In our recent blog posts we have presented what “new normal” will result from the global pandemic Covid-19 (C19). Analysts have written extensively on how organisations, Boards and CEO’s in particular should respond to C19 including what they should consider to maximise their potential as the crisis begins to end. One example is a recent article from McKinsey & Company which argues that, in the case of retailers, they need to “gain a deep and up-to-date understanding of customer preferences, envision a new role for their stores in light of these preferences, and execute surgical changes to store formats and in-store customer experience”.
That is all well and good, but how do organisations actually do this? How do you “gain a deep and up-to-date understanding of customer preferences”? This applies to all organisations, not just retailers. The world will be different, customers will behave differently and if you don’t adapt you will lose ground against competitors.
To understand your customers you need observe their behaviour, measure their interactions and talk to them. This is accomplished using “design research” techniques, ideally as part of an innovation and design framework. If you don’t already have an effective innovation framework, you can look to pre-existing models such as the Double Diamond developed by the Design Council.
We use the following stages to deliver design research for our customers. Each has a specific purpose:
- Discovery research
- used first to identify the problem space and opportunity
- Generative research
- to translate the outcomes of discovery research into tangible artifacts
- Evaluative research
- to support the development of prototypes and designs
It is the discovery research that is the answer to the question of how you gain a deep and up-to-date understanding of your customers.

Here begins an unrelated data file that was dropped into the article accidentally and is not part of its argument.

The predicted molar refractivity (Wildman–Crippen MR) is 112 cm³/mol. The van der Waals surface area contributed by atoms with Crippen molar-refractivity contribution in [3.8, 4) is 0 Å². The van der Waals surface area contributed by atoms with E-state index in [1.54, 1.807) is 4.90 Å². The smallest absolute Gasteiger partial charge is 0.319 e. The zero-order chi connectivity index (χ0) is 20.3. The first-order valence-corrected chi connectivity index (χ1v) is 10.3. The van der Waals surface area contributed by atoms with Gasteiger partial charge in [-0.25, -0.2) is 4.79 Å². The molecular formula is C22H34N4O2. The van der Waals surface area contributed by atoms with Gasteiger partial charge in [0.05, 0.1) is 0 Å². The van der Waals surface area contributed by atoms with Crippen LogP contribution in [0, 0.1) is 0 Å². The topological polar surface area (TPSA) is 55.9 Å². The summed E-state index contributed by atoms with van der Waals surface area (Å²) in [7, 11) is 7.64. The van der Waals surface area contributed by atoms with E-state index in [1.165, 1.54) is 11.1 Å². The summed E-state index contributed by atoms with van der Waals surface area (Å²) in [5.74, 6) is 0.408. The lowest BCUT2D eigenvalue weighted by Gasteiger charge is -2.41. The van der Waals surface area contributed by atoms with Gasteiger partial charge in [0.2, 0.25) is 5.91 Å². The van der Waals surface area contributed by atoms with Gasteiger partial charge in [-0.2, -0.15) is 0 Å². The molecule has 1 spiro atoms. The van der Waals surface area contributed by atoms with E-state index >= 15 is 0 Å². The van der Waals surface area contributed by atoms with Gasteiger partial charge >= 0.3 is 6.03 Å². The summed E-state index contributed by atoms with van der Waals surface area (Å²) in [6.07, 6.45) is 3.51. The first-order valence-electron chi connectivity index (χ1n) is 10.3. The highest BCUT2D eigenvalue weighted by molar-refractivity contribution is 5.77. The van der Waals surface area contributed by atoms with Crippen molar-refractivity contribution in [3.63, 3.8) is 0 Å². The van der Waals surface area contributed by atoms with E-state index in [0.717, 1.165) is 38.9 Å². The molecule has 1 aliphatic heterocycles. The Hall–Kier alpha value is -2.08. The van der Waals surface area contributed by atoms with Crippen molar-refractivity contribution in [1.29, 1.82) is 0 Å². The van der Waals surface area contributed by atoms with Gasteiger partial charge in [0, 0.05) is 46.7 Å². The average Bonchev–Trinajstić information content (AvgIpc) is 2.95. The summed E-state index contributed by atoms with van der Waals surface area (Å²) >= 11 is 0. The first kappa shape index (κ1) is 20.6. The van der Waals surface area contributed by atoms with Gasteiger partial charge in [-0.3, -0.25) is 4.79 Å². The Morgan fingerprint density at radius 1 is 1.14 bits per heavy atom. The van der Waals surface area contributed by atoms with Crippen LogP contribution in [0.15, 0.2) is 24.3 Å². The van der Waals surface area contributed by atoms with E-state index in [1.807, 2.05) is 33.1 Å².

Using discovery research for innovation
By definition, discovery research will provide insight about new areas and opportunities. But to harness it for your specific purpose it requires proper planning and an open mind. It is OK to have assumptions and hypothesis about the situation you are exploring but discovery research may disprove these, provide complete alternatives or even suggest this is a dead end.
We use various methodologies to capture data during the discovery phase. Diary studies are hugely valuable for gathering longitudinal data as participants go about their daily lives. Similarly, observational ethnographic research can provide rich and deep insight. We support these methods with quantitative research, one-to-one depth interviews, focus groups and contextual interviews.
It is critical that these methodologies are delivered properly. Decisions about the future of the business, proposition and operation may be taken based on the insight collected. If the research is not run properly it can result in:
- Incomplete or poor definition of the problem space
- “Leading” that bias’s a participant toward an internally favoured idea
- Misunderstanding of the insight captured
It doesn’t matter how well executed the work that follows discovery is, if the foundations are built on the wrong insight the outcome will be wasted time, money and opportunity.
An example could be the use of augmented reality (AR) technology. This is a solution waiting for a problem and it is easy for [say] a retailer to define a problem that AR fits. “People can’t go to stores anymore, lets use AR to allow them to ‘see’ things in the home”. Sounds like a great idea, but in fact we have jumped right over discovery research and defined our own problem and even a solution for it.
Discovery research will provide you with the big picture that can inform your innovation and strategy. It will provide you with an in depth understanding of your customers, the needs of the different segments and how these overlap and intertwine. Through this you will identify the spaces you can fill and how you can effectively evolve your proposition to meet the new normal.